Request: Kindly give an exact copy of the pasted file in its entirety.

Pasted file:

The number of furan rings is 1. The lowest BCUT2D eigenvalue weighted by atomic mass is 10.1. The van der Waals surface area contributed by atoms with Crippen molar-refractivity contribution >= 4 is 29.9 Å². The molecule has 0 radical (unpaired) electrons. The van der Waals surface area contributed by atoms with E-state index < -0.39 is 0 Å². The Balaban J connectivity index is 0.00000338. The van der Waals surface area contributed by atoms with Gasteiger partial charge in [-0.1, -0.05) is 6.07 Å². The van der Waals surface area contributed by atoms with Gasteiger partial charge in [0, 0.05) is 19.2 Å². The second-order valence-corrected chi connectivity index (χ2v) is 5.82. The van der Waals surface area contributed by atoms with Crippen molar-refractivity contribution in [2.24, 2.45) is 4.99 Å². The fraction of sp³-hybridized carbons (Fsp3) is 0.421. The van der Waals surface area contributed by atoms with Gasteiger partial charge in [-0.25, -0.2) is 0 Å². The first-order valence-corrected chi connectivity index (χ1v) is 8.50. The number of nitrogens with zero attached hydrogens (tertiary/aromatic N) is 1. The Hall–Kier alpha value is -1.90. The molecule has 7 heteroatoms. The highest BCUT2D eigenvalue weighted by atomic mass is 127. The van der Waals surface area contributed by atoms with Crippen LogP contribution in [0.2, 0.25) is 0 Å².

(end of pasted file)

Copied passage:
The number of furan rings is 1. The lowest BCUT2D eigenvalue weighted by atomic mass is 10.1. The van der Waals surface area contributed by atoms with Crippen molar-refractivity contribution >= 4 is 29.9 Å². The molecule has 0 radical (unpaired) electrons. The van der Waals surface area contributed by atoms with E-state index < -0.39 is 0 Å². The Balaban J connectivity index is 0.00000338. The van der Waals surface area contributed by atoms with Gasteiger partial charge in [-0.1, -0.05) is 6.07 Å². The van der Waals surface area contributed by atoms with Gasteiger partial charge in [0, 0.05) is 19.2 Å². The second-order valence-corrected chi connectivity index (χ2v) is 5.82. The van der Waals surface area contributed by atoms with Crippen molar-refractivity contribution in [2.24, 2.45) is 4.99 Å². The fraction of sp³-hybridized carbons (Fsp3) is 0.421. The van der Waals surface area contributed by atoms with Gasteiger partial charge in [-0.25, -0.2) is 0 Å². The first-order valence-corrected chi connectivity index (χ1v) is 8.50. The number of nitrogens with zero attached hydrogens (tertiary/aromatic N) is 1. The Hall–Kier alpha value is -1.90. The molecule has 7 heteroatoms. The highest BCUT2D eigenvalue weighted by atomic mass is 127. The van der Waals surface area contributed by atoms with Crippen LogP contribution in [0.2, 0.25) is 0 Å².